Glasgow & West Scotland

Warning over cuts to MoD police at UK nuclear sites

HMS Vanguard moored at the Faslane naval base Image copyright Reuters
Image caption HMS Vanguard moored at the Faslane naval base

The UK government has been warned that possible cuts to the police force which guards Britain's nuclear arsenal could threaten national security.

The Defence Police Federation, which represents the Ministry of Defence Police (MDP), said the civilian forced faced cuts of up to 15% in its numbers.

It said this could erode safety standards at sites such as the Trident submarine base at Faslane on the Clyde.

The Ministry of Defence (MoD) said safety was of "utmost importance".

With the UK government still attempting to balance its books, departments across the board have faced pressure to make savings.

Following the Strategic Defence and Security Review (SDSR) in 2010, the MDP lost about one third of its workforce.

Image copyright MOD Police

Chairman of the Defence Police Federation (DPF), Eamon Keating, said the existing 2,600 MDP officers could be cut by another 15%, following the SDSR in November 2015.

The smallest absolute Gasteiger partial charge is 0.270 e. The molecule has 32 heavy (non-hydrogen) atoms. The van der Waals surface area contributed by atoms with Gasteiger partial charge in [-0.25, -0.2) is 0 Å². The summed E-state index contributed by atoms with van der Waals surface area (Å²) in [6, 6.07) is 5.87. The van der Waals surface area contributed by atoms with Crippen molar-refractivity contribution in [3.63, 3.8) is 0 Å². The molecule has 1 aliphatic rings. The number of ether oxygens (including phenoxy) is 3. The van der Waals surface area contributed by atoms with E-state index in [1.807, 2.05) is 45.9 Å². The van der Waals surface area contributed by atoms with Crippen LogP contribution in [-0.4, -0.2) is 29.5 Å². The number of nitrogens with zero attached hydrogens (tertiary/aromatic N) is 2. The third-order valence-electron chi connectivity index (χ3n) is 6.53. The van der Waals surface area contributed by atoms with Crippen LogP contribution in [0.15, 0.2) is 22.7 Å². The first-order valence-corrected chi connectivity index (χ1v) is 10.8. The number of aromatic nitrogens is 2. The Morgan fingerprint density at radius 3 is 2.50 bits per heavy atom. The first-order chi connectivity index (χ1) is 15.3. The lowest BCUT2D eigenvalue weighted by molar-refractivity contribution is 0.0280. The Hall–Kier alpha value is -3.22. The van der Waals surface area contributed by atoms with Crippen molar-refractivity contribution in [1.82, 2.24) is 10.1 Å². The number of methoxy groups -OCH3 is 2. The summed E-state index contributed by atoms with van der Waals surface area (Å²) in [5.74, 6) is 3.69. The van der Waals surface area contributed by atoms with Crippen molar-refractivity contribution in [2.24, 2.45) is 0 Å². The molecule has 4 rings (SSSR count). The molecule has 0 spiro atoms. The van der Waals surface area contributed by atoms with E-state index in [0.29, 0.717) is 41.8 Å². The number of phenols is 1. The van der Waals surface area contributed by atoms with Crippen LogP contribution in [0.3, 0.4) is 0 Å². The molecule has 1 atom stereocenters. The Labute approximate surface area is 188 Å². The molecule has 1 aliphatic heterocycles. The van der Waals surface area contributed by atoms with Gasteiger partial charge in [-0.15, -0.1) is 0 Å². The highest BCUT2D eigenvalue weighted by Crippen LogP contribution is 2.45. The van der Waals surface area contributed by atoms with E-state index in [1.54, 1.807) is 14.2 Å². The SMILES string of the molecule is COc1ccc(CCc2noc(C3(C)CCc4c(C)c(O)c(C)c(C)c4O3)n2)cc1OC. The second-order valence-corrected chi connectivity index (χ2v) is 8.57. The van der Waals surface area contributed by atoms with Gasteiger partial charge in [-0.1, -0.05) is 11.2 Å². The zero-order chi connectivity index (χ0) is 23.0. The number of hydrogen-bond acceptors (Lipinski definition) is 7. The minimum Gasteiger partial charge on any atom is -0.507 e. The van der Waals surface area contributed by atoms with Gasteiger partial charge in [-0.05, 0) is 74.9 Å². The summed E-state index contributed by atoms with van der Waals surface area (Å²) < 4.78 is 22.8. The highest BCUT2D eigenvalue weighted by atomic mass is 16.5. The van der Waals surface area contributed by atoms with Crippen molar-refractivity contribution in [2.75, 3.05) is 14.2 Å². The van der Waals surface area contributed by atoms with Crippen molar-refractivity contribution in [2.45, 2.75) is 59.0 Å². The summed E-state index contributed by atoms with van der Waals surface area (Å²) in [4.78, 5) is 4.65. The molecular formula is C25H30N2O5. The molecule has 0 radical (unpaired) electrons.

In his speech to the DPF conference on Thursday, which is due to be attended by defence minister Lord Howe, Mr Keating will warn against further cuts and of using soldiers to plug any gaps created.

'Highly skilled'

He will say: "There have been suggestions that the MDP's role in guarding the nuclear deterrent might change.

"This is the most important job we do and any change to our role in safeguarding Trident impacts on the very future of the MDP, and on public and national security."

He will warn that the force is "highly skilled" and better placed to deal with civilian protesters than soldiers. Using military personnel would also mean that they could not be deployed elsewhere, the federation chief will say.

"It is because of the unique nature of our training and authority that we would have grave concerns if the role of the MDP in guarding the nuclear deterrent is reduced or replaced, especially by any group not subject to public scrutiny or accountability as we are," Mr Keating is set to tell delegates.

'Limit of resources'

Mr Keating said the force could not provide the same level of security with fewer staff and that it had worked at the limits of its resources for more than five years.

A Ministry of Defence spokesman said: "The security at all of our nuclear facilities is of the utmost importance, and the MoD has several security providers which deliver this capability.

"Our arrangements are frequently tested and kept under continual review. We would never make changes that would place these in jeopardy."

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